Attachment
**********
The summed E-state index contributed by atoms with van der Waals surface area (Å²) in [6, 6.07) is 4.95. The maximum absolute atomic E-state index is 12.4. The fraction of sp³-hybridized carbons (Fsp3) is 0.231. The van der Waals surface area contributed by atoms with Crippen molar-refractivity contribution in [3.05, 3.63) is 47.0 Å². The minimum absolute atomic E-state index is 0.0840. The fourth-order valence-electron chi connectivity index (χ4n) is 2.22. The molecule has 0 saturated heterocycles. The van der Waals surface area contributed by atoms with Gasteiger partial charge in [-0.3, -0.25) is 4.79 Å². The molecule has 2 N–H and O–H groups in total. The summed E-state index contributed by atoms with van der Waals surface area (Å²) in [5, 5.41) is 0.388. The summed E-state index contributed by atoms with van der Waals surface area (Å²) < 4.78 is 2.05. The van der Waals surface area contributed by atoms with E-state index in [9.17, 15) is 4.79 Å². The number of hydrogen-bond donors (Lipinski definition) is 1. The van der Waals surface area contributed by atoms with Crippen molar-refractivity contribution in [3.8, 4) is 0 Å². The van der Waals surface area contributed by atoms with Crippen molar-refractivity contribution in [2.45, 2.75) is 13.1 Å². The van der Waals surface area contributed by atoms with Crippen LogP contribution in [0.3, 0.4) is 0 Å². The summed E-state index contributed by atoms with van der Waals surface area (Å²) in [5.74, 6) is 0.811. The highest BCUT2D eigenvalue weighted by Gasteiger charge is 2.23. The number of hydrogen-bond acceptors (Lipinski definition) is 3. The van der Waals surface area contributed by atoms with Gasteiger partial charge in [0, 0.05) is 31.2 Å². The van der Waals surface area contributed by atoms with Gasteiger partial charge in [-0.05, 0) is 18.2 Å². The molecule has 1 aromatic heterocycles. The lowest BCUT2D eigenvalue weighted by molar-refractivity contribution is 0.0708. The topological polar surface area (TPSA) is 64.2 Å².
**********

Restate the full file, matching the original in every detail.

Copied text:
The summed E-state index contributed by atoms with van der Waals surface area (Å²) in [6, 6.07) is 4.95. The maximum absolute atomic E-state index is 12.4. The fraction of sp³-hybridized carbons (Fsp3) is 0.231. The van der Waals surface area contributed by atoms with Crippen molar-refractivity contribution in [3.05, 3.63) is 47.0 Å². The minimum absolute atomic E-state index is 0.0840. The fourth-order valence-electron chi connectivity index (χ4n) is 2.22. The molecule has 0 saturated heterocycles. The van der Waals surface area contributed by atoms with Gasteiger partial charge in [-0.3, -0.25) is 4.79 Å². The molecule has 2 N–H and O–H groups in total. The summed E-state index contributed by atoms with van der Waals surface area (Å²) in [5, 5.41) is 0.388. The summed E-state index contributed by atoms with van der Waals surface area (Å²) < 4.78 is 2.05. The van der Waals surface area contributed by atoms with E-state index in [9.17, 15) is 4.79 Å². The number of hydrogen-bond donors (Lipinski definition) is 1. The van der Waals surface area contributed by atoms with Crippen molar-refractivity contribution in [3.8, 4) is 0 Å². The van der Waals surface area contributed by atoms with Crippen molar-refractivity contribution in [2.45, 2.75) is 13.1 Å². The van der Waals surface area contributed by atoms with Crippen LogP contribution in [0.3, 0.4) is 0 Å². The summed E-state index contributed by atoms with van der Waals surface area (Å²) in [5.74, 6) is 0.811. The highest BCUT2D eigenvalue weighted by Gasteiger charge is 2.23. The number of hydrogen-bond acceptors (Lipinski definition) is 3. The van der Waals surface area contributed by atoms with Gasteiger partial charge in [0, 0.05) is 31.2 Å². The van der Waals surface area contributed by atoms with Gasteiger partial charge in [-0.05, 0) is 18.2 Å². The molecule has 1 aromatic heterocycles. The lowest BCUT2D eigenvalue weighted by molar-refractivity contribution is 0.0708. The topological polar surface area (TPSA) is 64.2 Å².